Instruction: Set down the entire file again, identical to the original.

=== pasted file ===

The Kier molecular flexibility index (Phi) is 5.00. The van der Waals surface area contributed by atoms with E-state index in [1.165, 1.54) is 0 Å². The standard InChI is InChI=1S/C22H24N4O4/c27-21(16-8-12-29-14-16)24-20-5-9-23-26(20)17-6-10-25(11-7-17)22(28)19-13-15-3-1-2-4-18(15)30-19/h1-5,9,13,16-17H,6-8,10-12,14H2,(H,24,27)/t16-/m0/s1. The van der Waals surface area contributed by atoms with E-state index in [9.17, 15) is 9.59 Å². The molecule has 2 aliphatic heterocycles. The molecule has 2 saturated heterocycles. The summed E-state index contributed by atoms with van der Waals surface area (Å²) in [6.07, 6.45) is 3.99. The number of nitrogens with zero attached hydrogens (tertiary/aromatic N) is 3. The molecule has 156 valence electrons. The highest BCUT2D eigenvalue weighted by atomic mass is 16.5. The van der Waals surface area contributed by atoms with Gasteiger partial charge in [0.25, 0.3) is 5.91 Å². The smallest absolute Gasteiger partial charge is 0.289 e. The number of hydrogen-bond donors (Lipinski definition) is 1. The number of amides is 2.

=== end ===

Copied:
The Kier molecular flexibility index (Phi) is 5.00. The van der Waals surface area contributed by atoms with E-state index in [1.165, 1.54) is 0 Å². The standard InChI is InChI=1S/C22H24N4O4/c27-21(16-8-12-29-14-16)24-20-5-9-23-26(20)17-6-10-25(11-7-17)22(28)19-13-15-3-1-2-4-18(15)30-19/h1-5,9,13,16-17H,6-8,10-12,14H2,(H,24,27)/t16-/m0/s1. The van der Waals surface area contributed by atoms with E-state index in [9.17, 15) is 9.59 Å². The molecule has 2 aliphatic heterocycles. The molecule has 2 saturated heterocycles. The summed E-state index contributed by atoms with van der Waals surface area (Å²) in [6.07, 6.45) is 3.99. The number of nitrogens with zero attached hydrogens (tertiary/aromatic N) is 3. The molecule has 156 valence electrons. The highest BCUT2D eigenvalue weighted by atomic mass is 16.5. The van der Waals surface area contributed by atoms with Gasteiger partial charge in [0.25, 0.3) is 5.91 Å². The smallest absolute Gasteiger partial charge is 0.289 e. The number of hydrogen-bond donors (Lipinski definition) is 1. The number of amides is 2.